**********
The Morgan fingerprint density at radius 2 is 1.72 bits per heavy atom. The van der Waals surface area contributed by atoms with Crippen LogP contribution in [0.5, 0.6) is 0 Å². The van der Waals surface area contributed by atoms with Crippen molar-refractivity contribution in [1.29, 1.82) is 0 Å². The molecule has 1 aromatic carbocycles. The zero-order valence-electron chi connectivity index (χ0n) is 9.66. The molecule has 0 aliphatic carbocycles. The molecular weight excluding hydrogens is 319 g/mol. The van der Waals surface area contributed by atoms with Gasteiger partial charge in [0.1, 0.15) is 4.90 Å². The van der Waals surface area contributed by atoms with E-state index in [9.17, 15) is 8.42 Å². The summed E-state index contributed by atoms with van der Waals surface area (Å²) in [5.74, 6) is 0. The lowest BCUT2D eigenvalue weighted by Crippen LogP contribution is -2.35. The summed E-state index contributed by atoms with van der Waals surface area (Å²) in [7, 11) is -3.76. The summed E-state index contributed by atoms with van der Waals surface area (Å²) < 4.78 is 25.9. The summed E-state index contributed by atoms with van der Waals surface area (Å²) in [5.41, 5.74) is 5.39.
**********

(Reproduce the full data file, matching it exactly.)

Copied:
The Morgan fingerprint density at radius 2 is 1.72 bits per heavy atom. The van der Waals surface area contributed by atoms with Crippen LogP contribution in [0.5, 0.6) is 0 Å². The van der Waals surface area contributed by atoms with Crippen molar-refractivity contribution in [1.29, 1.82) is 0 Å². The molecule has 1 aromatic carbocycles. The zero-order valence-electron chi connectivity index (χ0n) is 9.66. The molecule has 0 aliphatic carbocycles. The molecular weight excluding hydrogens is 319 g/mol. The van der Waals surface area contributed by atoms with Gasteiger partial charge in [0.1, 0.15) is 4.90 Å². The van der Waals surface area contributed by atoms with E-state index in [9.17, 15) is 8.42 Å². The summed E-state index contributed by atoms with van der Waals surface area (Å²) in [5.74, 6) is 0. The lowest BCUT2D eigenvalue weighted by Crippen LogP contribution is -2.35. The summed E-state index contributed by atoms with van der Waals surface area (Å²) in [7, 11) is -3.76. The summed E-state index contributed by atoms with van der Waals surface area (Å²) < 4.78 is 25.9. The summed E-state index contributed by atoms with van der Waals surface area (Å²) in [5.41, 5.74) is 5.39.